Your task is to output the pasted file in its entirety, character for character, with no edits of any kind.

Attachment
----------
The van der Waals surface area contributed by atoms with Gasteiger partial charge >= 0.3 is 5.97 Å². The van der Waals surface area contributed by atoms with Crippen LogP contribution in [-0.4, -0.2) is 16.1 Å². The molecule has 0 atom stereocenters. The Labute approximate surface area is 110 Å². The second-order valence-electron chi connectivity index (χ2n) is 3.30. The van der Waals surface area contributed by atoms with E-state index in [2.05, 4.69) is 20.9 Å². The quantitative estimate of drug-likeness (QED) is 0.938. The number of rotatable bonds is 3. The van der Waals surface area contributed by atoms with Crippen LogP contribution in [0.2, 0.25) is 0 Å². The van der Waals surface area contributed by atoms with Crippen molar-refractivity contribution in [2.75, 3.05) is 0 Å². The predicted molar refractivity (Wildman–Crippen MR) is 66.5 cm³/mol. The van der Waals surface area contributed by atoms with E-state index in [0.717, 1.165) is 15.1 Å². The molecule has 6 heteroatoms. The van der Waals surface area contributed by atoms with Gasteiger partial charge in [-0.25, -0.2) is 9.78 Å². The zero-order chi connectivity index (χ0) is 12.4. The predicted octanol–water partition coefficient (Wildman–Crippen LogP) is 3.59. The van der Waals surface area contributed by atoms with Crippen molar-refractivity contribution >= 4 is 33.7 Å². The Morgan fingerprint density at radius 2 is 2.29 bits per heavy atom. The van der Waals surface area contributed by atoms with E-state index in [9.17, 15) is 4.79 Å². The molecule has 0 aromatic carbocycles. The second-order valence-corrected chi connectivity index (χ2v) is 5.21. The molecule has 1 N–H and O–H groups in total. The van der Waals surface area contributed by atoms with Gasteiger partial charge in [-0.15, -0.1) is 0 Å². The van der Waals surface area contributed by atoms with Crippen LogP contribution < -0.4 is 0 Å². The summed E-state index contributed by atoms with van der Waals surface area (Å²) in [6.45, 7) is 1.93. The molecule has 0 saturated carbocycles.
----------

The van der Waals surface area contributed by atoms with Gasteiger partial charge >= 0.3 is 5.97 Å². The van der Waals surface area contributed by atoms with Crippen LogP contribution in [-0.4, -0.2) is 16.1 Å². The molecule has 0 atom stereocenters. The Labute approximate surface area is 110 Å². The second-order valence-electron chi connectivity index (χ2n) is 3.30. The van der Waals surface area contributed by atoms with E-state index in [2.05, 4.69) is 20.9 Å². The quantitative estimate of drug-likeness (QED) is 0.938. The number of rotatable bonds is 3. The van der Waals surface area contributed by atoms with Crippen LogP contribution in [0.2, 0.25) is 0 Å². The van der Waals surface area contributed by atoms with Crippen molar-refractivity contribution in [2.75, 3.05) is 0 Å². The predicted molar refractivity (Wildman–Crippen MR) is 66.5 cm³/mol. The van der Waals surface area contributed by atoms with E-state index in [0.717, 1.165) is 15.1 Å². The molecule has 6 heteroatoms. The van der Waals surface area contributed by atoms with Gasteiger partial charge in [-0.25, -0.2) is 9.78 Å². The zero-order chi connectivity index (χ0) is 12.4. The predicted octanol–water partition coefficient (Wildman–Crippen LogP) is 3.59. The van der Waals surface area contributed by atoms with Crippen molar-refractivity contribution >= 4 is 33.7 Å². The Morgan fingerprint density at radius 2 is 2.29 bits per heavy atom. The van der Waals surface area contributed by atoms with E-state index in [9.17, 15) is 4.79 Å². The molecule has 0 aromatic carbocycles. The second-order valence-corrected chi connectivity index (χ2v) is 5.21. The molecule has 1 N–H and O–H groups in total. The van der Waals surface area contributed by atoms with Gasteiger partial charge in [-0.15, -0.1) is 0 Å². The van der Waals surface area contributed by atoms with Crippen LogP contribution < -0.4 is 0 Å². The summed E-state index contributed by atoms with van der Waals surface area (Å²) in [6.45, 7) is 1.93. The molecule has 0 saturated carbocycles.